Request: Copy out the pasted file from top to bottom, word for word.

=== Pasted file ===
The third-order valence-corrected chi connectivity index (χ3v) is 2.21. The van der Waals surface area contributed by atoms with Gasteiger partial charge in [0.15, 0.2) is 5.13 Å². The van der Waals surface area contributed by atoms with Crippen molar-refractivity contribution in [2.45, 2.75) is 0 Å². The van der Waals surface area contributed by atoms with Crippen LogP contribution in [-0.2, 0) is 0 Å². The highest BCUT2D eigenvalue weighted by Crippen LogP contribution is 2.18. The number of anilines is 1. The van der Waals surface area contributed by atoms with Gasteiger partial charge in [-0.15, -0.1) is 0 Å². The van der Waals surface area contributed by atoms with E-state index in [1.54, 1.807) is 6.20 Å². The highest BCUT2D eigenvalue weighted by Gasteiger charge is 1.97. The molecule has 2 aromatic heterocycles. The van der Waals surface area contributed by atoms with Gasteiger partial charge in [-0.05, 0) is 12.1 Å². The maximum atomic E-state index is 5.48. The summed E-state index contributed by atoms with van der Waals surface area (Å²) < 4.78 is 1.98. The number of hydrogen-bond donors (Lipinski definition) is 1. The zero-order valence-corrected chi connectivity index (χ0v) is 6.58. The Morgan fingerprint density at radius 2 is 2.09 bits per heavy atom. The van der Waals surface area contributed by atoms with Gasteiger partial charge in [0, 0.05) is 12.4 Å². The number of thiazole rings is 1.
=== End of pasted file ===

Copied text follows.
The third-order valence-corrected chi connectivity index (χ3v) is 2.21. The van der Waals surface area contributed by atoms with Gasteiger partial charge in [0.15, 0.2) is 5.13 Å². The van der Waals surface area contributed by atoms with Crippen molar-refractivity contribution in [2.45, 2.75) is 0 Å². The van der Waals surface area contributed by atoms with Crippen LogP contribution in [-0.2, 0) is 0 Å². The highest BCUT2D eigenvalue weighted by Crippen LogP contribution is 2.18. The number of anilines is 1. The van der Waals surface area contributed by atoms with Gasteiger partial charge in [-0.15, -0.1) is 0 Å². The van der Waals surface area contributed by atoms with E-state index in [1.54, 1.807) is 6.20 Å². The highest BCUT2D eigenvalue weighted by Gasteiger charge is 1.97. The molecule has 2 aromatic heterocycles. The van der Waals surface area contributed by atoms with Gasteiger partial charge in [-0.05, 0) is 12.1 Å². The maximum atomic E-state index is 5.48. The summed E-state index contributed by atoms with van der Waals surface area (Å²) < 4.78 is 1.98. The number of hydrogen-bond donors (Lipinski definition) is 1. The zero-order valence-corrected chi connectivity index (χ0v) is 6.58. The Morgan fingerprint density at radius 2 is 2.09 bits per heavy atom. The van der Waals surface area contributed by atoms with Gasteiger partial charge in [0, 0.05) is 12.4 Å². The number of thiazole rings is 1.